Program: College of Media in Pampalona, Spain, 2013
Location of photo: El Perdon Mountain Range
El Camino de Santiago has been portrayed in many movies and TV shows as the “spiritual journey” that will change your life forever. For Alex, Tom, and I, it was a way to get away from the world and get to know each other a little better. With no hiking experience (and no hiking gear on top of it), we embarked on a 15-mile climb to reach the Alto del Perdon. The statue pictured is dedicated to the pilgrims who walk the Camino, and offers a panoramic view of Northern Navarra. My roommates and I decided to join the metal pilgrims and animals in triumph, posing for a self-timed photo as my camera lay on the ground. The trip brought us closer as students in Pamplona and linked us together for years to come. We set out to climb a mountain, with no prior experience, and succeeded. The 10 hours of bonding that went along with it, with no computers, cell phones, or TVs to interrupt, was more of a summit, because the walls between us went down and the three of us returned brothers.
“Lumbisi and UIUC”
Program: SAO – GLBL 298, development and education in Ecuador
Location of photo: Quito, Ecuador
One of my favorite things that I was able to do in Ecuador was to help improve the educational lives of children in a rural community by organizing, teaching, and leading a day camp. While our group often had to confront struggles and adversity while planning our lessons, we were ultimately able to deliver an unforgettable experience to the children in the camp. We were also able to leave a lasting legacy of our summer camp in the form of a mural for the students to enjoy. We created, designed, and painted this mural for our students, and one by one, each student put their handprint on the branches of the tree to act as leaves. In this photo, my classmate Mayumi is just putting the finishing touches of the fantastic mural we collectively created, complete with names to correspond with handprints. I believe that the lasting impact that we made on the children by being there as mentors and role models is reflected in this mural. The students were able to understand that with our combined efforts put together, we are a part of a bigger picture. I think of the students often, and hope that this mural reminds them of the experiences we enjoyed together.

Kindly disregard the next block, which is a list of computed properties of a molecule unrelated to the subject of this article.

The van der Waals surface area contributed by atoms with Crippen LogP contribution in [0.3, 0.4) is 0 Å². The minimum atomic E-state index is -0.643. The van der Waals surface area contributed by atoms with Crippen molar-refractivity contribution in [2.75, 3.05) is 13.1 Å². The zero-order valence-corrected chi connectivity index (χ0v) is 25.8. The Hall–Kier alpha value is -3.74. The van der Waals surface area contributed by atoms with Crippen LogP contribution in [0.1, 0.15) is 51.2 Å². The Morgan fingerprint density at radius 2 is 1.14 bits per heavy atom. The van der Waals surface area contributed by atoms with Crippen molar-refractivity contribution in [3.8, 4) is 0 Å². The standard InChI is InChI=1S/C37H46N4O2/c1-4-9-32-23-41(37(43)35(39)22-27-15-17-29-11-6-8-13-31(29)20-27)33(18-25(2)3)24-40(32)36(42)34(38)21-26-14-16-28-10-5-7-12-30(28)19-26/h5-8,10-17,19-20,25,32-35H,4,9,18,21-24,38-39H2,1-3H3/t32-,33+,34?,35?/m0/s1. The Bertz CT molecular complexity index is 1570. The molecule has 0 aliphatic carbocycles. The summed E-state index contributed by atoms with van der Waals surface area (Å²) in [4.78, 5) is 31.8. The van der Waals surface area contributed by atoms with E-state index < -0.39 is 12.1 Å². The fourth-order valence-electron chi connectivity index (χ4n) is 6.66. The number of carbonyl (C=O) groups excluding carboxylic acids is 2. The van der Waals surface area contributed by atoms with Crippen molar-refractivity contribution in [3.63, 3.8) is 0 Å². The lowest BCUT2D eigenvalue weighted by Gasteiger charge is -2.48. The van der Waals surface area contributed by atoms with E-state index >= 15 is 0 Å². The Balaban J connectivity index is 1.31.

“Experiencing Traditional Moroccan Dress”
Program: SAO Spanish Studies in Granada, 2012
Location of photo: Tangier, Morocco
In this photo, you can see one of my classmates dressed up in traditional Moroccan women’s clothing. I think it’s a great representation of the kinds of academic experiences study abroad students can have outside of the classroom. How often do American students consider the traditional clothing of Islamic cultures? The majority of us, American (college) women, get up, shower, put on sweat pants or shorts, a T-shirt, and go to class. However, in Morocco, there are symbols for every article of women’s clothing. Each article is put on with attention to detail, without any thought about wearing these many layers under the hot Moroccan sun all day. These are the kind of mentally transforming experiences study abroad students can have abroad.